Nuclear Regulatory Commission public meetings on Depleted Uranium in Hawai’i

NRC public meetings on Army’s DU permit application

August 24th, 1:00 pm

Hawaii Army National Guard’s Wahiawa Armory 487 FA, at 77-230 Kamehameha Highway in Mililani

August 25th, 6 – 8:30 pm

Wahiawa District Park – Hale Koa Nutrition Site, 1139 Kilani Ave., in Wahiawa

August 26th, 6 – 8:30 p.m.

King Kamehameha Kona Beach Hotel, 75-5660 Palani Road, Kailua-Kona

August 27th, 6 – 8:30 p.m.

Hilo High School, 556 Waianuenue Ave., in Hilo


Office of Public Affairs
Telephone: 301/415-8200
Washington, DC 20555-0001

No. 09-135 August 17, 2009


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The Nuclear Regulatory Commission has issued a notice of opportunity to request a hearing on a license application from the U.S. Army for possession of depleted uranium at two installations in Hawaii where depleted uranium remains from munitions training during the 1960s.

Enough depleted uranium remains on the sites to require an NRC possession license and environmental monitoring and physical security programs to ensure protection of the public and the environment.

NRC staff will hold public meetings in Oahu on Aug. 24 and 25, in Kona on Aug. 26 and Hilo on Aug. 27, to explain how the agency will review the Army’s license application and – if the license is subsequently granted – monitor and enforce the license to ensure there is no danger to public health and safety or the environment. Finally, the agency is requesting public comment on the Army’s plan.

In the 1960s, the Army used M101 spotting rounds made with depleted uranium in training soldiers with the Davy Crockett recoilless gun. The M101 rounds were used at proving grounds at Schofield Barracks on Oahu and the Pohakuloa Training Area on the Island of Hawaii until 1968. Fragments of expended rounds remain on the ground in impact areas of those training ranges.

Following a site visit to Schofield Barracks on Aug. 24, NRC staff will conduct a meeting with Army representatives at the Hawaii Army National Guard’s Wahiawa Armory 487 FA, at 77-230 Kamehameha Highway in Mililani, beginning at 1 p.m. This meeting will be primarily for Army officials to discuss their monitoring plans for managing the depleted uranium. Members of the public are welcome to attend and will have a chance to talk with NRC staff after the business portion of the meeting but before the meeting adjourns.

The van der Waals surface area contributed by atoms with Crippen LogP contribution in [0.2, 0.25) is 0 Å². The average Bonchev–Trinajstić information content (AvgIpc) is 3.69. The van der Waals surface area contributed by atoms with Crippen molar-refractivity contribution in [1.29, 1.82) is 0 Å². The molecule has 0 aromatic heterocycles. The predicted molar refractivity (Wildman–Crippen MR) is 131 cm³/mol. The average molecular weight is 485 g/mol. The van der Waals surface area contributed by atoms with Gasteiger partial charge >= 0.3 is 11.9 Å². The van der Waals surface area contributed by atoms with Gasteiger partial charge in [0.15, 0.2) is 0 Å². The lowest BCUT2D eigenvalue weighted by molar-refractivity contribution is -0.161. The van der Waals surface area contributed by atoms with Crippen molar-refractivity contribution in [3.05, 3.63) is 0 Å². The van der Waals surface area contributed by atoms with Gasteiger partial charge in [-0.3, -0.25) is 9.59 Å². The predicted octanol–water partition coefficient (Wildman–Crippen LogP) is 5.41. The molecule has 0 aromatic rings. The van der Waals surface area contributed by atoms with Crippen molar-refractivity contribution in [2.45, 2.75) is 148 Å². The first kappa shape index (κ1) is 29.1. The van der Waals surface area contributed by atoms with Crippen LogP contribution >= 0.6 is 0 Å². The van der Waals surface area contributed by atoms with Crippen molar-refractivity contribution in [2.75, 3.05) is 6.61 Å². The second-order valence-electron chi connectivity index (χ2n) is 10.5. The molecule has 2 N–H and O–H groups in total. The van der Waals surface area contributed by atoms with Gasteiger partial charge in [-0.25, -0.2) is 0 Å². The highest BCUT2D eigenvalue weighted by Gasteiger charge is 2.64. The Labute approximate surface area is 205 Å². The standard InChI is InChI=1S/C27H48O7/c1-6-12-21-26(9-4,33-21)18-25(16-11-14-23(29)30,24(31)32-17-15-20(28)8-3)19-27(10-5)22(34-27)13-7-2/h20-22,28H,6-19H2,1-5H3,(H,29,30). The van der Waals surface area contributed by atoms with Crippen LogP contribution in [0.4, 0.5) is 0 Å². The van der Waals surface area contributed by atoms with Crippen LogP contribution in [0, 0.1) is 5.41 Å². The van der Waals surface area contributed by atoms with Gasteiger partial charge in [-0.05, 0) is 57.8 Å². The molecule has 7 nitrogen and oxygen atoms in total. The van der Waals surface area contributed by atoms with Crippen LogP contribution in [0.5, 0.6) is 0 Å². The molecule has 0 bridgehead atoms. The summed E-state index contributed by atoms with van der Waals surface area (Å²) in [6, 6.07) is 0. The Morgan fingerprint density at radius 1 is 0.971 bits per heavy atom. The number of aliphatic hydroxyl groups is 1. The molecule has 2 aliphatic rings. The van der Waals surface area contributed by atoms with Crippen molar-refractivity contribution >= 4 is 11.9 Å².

NRC staff will brief the public on the agency’s license review process on Aug. 25 from 6 – 8:30 p.m. at the Wahiawa District Park – Hale Koa Nutrition Site, 1139 Kilani Ave., in Wahiawa. Similar meetings will be held Aug. 26 from 6 – 8:30 p.m. at the King Kamehameha Kona Beach Hotel, 75-5660 Palani Road, Kailua-Kona, and Aug. 27 from 6 – 8:30 p.m. at the Hilo High School, 556 Waianuenue Ave., in Hilo.

To request an adjudicatory hearing on this application, potential parties must demonstrate standing by showing how the proposed license might affect them. They must also raise at least one admissible contention challenging the license application. Guidance on how to file a petition for a hearing is contained in a Notice of License Application and Opportunity for Hearing, published Aug. 13 in the Federal Register and available online at

The deadline for requesting a hearing is Oct. 13. Members of the public may submit comments on the Army’s application until that date as well, to the NRC project manager, John J. Hayes, U.S. Nuclear Regulatory Commission, Mail Stop T8-F5, Washington, D.C., 20055-0001, or by e-mail at

The Army license application and associated documents, including the environmental monitoring and physical security plans and site characterization studies, are available through the NRC’s ADAMS online documents database at by entering these accession numbers: ML090070095, ML091950280, ML090900423 and ML091170322.

One Comment

Deborah Ward

The Army cannot be trusted to speak the truth about the existence and extent of DU contamination of the air and ground. The people of the Big Island have been lied to on a multitude of occasions. we ask the NRC to designate an qualified neutral party to conduct appropriate testing for airborne particulates, evaluate the risk, and suggest mitigation to protect the population. The testing must be of sufficient length, sophistication, and quality to give an outcome we can trust.

I have seen 1/2 mile high clouds of soils and dust blowing toward Kona on the wind after a fire at PTA. The rish of airborne particulates must be evaluated at periods of time when the risk is high, such as windy days when the soil is bare.

Please do not blow us off. Please hold the Army accountable, and require the action we request.

Deborah Ward
Survivor of head and neck cancer, likely contracted as a result of polluted airborne particulates

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